In our Gospel lesson, Jesus encountered 10 lepers as he entered a village. Of course, the lepers weren’t in the village. They stood a great way off, as they were required to do, shouting, “Jesus, Master, have mercy on us” (Lk 17:13). Jesus had healed at least one leper before, and apparently word had gotten out. These men didn’t understand who Jesus is, that he is God in the flesh, but they must have heard that he can heal lepers. But this time Jesus doesn’t touch them as he did the leper in Mark chapter 1. He doesn’t even say, “Be healed.” He simply says, “Go show yourselves to the priests” (Lk 17:14) and keeps walking. You can imagine that probably caused some confusion among the lepers. Show what to the priests? The open sores on our arms and legs? The oozing pustules on our faces? We haven’t been cured. We’re still lepers. Whatever Jesus had said was clearly contradicted by the ugly reality of disease and putrid flesh. And yet, they started on their way. This was an amazing act of faith, and Luke tells us that as they went they were cleansed.
In this story we see a picture of the Christian life. Jesus tells you that the leprosy of your sin has been made clean. He says that you are no longer a slave to the passions of the sinful flesh, that you are a dear child of God, and that you love to do the will of your Father. Jesus tells you that the Old Adam in you has been drowned in baptism and put to death by his cross. And yet when you look at your life, that’s not what you see. Instead you see the reality of sin plain as day. Not just your arms and legs and face – it’s worse. Every part of your life is tainted by sin. And the devil is quick to suggest that perhaps God’s promises are true for everyone else but not for you. You still have selfish and lustful thoughts. Even though you don’t want to, you often find yourself speaking unkindly to your spouse or children. Jesus says that your sins are forgiven, but you certainly don’t feel forgiven. When you look at the ugly corruption of sin that remains in your life, it seems that Jesus’ words are just that – words, and nothing has actually changed. You still have leprosy.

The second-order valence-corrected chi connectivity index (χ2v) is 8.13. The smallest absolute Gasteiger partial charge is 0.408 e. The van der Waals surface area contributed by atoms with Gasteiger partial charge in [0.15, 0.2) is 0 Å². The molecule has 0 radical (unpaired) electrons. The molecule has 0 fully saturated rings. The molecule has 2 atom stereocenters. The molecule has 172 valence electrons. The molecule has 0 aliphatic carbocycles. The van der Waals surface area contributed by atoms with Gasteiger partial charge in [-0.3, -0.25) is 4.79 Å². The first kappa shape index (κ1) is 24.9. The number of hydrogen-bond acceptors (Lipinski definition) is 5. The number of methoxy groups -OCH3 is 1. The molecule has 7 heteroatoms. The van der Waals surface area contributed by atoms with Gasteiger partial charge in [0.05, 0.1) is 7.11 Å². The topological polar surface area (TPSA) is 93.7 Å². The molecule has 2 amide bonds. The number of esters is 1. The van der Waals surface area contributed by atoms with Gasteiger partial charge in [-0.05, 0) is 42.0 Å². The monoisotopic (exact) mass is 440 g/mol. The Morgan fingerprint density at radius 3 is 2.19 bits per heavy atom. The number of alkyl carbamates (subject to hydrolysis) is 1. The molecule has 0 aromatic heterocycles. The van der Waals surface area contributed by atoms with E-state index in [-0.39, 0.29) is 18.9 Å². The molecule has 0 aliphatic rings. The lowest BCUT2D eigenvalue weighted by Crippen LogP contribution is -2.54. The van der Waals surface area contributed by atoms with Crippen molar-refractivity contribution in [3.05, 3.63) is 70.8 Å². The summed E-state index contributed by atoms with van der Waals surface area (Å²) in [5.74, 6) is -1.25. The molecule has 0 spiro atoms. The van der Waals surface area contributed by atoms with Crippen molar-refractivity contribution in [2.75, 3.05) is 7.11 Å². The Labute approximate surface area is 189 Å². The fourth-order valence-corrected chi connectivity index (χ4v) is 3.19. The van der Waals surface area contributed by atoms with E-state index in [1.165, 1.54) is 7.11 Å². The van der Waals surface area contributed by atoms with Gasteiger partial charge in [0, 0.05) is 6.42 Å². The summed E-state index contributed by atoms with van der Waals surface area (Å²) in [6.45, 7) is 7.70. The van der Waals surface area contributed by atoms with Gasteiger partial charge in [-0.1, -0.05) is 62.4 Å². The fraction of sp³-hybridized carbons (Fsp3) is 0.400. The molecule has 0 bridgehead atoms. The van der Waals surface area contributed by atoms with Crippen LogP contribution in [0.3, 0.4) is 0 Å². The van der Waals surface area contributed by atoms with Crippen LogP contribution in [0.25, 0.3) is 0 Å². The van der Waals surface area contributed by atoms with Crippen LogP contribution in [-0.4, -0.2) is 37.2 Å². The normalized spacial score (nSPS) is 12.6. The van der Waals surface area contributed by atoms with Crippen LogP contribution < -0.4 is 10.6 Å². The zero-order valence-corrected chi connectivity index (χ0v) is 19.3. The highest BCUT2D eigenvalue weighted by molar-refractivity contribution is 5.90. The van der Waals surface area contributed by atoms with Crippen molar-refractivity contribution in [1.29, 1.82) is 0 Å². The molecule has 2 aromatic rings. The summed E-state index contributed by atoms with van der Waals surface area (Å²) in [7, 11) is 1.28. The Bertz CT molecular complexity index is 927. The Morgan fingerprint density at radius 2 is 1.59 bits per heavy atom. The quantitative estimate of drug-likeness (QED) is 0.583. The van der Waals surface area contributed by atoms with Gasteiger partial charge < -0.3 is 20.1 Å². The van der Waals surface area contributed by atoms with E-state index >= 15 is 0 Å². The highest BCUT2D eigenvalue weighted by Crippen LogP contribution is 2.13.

This is why, as long as we are in this world, we walk by faith not by sight. Faith, writes Martin Luther, is “a living, daring confidence in God’s grace, so sure and certain that the believer would stake his life on it a thousand times.” To be a Christian means to take Jesus at his word, to believe that his forgiveness is real, that his Body and his Blood are for you. “You are clean,” Jesus says, “through the Word I have spoken to you” (John 15:3).